Georgia leads the U.S. in Positive Flu Cases

Georgia has one of the highest flu rates across the nation with the District of Columbia trailing behind according to the CDC
Published: Oct. 14, 2022 at 7:06 AM EDT
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COLUMBUS, Ga. (WTVM) - Health experts say the Peach State is topping the nation in positive flu cases.

“Given what we’ve seen in Australia this summer, our summer their winter, it’s reasonable to expect we’re going to see a significant flu season this year,” says Dr. Ashish Jha, White House Covid-19 Response Coordinator.

According to the CDC, Georgia indeed is in the middle of a significant flu season.

This map shows the weekly flu activity in the U.S. Since May, Georgia started this flu season at a minimal level. Then, gradually moving up to moderate in September. Now, in week 39 of flu season Georgia is one out of two states showing up red or high risk on the map.

Health experts say the Peach State is topping the nation in positive flu cases.

Children are believed to be among the most at risk this season. Local urgent care centers and clinics are seeing a lot of children testing positive.

“Especially in the past two weeks, we’ve probably gone from a couple test here and there to 85% of our patients having the flu,” says a nurse practitioner at an urgent care in Columbus.

“They’re touching everything, they’re getting into everything so you want to make sure you’re keeping their world as clean as possible,” says Pamela Kirkland of the West Central Health District.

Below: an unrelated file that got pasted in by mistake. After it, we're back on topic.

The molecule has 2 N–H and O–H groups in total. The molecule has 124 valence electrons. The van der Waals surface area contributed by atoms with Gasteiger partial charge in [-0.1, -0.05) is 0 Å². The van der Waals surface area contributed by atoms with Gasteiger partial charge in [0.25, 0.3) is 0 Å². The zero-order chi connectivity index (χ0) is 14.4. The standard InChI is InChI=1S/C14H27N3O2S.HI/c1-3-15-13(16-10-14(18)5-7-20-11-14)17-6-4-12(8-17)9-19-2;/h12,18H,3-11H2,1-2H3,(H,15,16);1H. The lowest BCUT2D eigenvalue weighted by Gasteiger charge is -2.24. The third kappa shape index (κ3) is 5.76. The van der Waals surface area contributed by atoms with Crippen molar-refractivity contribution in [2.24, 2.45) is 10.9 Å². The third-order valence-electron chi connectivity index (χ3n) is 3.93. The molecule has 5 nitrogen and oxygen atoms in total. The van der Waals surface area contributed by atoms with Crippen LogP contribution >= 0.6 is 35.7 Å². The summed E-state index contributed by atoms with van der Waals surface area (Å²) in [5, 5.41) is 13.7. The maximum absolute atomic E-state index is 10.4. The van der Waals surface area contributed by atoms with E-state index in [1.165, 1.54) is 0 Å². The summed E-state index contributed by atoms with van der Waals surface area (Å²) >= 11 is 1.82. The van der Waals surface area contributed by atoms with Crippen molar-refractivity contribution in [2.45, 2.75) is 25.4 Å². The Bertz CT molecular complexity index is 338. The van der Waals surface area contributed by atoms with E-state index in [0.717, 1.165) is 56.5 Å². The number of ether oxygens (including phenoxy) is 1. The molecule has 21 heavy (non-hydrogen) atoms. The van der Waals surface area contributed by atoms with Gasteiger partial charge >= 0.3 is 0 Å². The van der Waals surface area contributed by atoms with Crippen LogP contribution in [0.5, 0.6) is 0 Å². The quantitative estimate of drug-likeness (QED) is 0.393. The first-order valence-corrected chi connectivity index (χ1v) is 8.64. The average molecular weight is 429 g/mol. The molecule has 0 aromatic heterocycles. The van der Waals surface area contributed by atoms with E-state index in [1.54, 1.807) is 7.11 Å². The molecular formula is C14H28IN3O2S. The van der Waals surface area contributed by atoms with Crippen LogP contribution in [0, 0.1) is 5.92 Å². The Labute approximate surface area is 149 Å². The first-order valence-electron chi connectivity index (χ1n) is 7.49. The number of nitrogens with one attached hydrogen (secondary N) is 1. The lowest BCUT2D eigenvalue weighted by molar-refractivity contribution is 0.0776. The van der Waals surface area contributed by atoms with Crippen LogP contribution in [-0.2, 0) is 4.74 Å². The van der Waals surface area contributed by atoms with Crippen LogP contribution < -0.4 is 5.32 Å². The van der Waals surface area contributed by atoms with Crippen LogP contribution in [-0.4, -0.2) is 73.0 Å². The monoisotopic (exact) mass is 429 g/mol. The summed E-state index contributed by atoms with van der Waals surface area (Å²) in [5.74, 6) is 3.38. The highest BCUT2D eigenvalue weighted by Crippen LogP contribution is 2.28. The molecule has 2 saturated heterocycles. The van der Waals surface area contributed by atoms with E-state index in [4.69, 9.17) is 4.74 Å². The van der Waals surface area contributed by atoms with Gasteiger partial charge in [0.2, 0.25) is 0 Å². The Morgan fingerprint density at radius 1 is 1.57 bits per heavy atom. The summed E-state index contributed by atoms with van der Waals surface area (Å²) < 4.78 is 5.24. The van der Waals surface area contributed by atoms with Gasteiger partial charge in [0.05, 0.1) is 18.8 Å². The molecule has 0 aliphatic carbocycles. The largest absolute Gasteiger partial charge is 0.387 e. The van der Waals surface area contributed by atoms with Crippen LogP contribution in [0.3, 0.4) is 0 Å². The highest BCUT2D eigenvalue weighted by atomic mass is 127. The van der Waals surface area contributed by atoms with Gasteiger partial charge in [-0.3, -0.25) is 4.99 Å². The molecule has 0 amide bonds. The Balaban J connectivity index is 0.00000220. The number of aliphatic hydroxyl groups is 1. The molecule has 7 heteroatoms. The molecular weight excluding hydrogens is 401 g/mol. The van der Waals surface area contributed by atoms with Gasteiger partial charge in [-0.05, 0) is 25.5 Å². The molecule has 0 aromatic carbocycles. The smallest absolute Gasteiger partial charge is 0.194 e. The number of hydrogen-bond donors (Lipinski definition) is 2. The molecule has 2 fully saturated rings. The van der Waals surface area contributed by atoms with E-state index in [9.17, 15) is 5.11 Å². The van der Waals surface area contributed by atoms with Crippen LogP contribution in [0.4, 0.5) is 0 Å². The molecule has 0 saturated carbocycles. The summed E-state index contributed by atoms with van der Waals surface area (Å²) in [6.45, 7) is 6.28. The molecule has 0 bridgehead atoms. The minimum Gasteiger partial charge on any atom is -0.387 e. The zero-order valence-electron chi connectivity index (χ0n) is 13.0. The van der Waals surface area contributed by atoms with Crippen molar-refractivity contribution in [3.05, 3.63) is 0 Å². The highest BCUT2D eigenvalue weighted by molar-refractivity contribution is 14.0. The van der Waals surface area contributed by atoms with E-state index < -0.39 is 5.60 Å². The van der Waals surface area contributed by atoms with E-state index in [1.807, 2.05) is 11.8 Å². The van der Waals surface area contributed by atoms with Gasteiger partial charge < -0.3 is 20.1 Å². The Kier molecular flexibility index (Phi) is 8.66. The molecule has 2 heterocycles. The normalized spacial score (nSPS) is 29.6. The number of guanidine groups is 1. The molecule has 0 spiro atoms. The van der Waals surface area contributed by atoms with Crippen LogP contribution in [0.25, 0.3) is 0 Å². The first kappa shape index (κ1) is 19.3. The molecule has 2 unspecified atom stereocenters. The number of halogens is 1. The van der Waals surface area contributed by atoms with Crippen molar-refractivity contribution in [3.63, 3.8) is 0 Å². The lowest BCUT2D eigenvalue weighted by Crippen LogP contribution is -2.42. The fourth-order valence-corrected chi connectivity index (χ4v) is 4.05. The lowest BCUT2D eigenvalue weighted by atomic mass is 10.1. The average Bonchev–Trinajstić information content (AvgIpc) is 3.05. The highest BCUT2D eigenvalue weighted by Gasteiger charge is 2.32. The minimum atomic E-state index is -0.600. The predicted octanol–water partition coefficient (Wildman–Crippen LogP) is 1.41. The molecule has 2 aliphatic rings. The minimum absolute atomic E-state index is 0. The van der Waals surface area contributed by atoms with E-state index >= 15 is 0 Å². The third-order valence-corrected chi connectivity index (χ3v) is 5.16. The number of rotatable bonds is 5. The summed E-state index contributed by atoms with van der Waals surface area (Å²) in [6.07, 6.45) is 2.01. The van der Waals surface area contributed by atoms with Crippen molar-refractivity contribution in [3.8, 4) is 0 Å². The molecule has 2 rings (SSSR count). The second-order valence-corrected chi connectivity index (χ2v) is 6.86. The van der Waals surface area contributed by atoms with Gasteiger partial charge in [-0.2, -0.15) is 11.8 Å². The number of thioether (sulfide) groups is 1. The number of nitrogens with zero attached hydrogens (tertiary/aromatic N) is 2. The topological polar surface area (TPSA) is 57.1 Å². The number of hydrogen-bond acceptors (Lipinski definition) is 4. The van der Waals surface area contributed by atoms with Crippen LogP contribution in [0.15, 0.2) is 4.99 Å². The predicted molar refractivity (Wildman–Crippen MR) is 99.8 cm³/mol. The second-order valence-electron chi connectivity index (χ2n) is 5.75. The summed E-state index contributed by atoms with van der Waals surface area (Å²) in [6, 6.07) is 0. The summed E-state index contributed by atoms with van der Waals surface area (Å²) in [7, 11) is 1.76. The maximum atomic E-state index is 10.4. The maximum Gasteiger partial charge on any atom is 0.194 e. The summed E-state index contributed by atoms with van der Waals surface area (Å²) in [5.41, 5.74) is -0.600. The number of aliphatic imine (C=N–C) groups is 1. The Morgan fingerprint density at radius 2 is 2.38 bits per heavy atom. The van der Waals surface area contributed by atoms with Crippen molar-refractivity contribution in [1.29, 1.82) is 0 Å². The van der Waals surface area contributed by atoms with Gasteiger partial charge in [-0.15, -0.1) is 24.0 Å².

One way to stay well this season, once you start to see symptoms is stay home until you are sure you do not have the flu.

“People will come in with one day of symptoms and they’re testing negative and they’re going back to school and back to work, two days later they’re positive for the flu, but they’ve had all the symptoms all those days,” says the nurse practitioner.

The best way to protect yourself is to get the flu vaccination. Those most at risk this season include adults 65 years and older, adults with certain chronic health conditions like diabetes or asthma, children ages 2-4, and pregnant women.

It is encouraged for everyone 6 months and older to get the flu vaccination this season.

“You definitely want to get a flu vaccine, so in case you do get the flu, it’s not as severe and you won’t have those complications that could lead to hospitalization or death,” says Kirkland.

For more information about the flu, click here.

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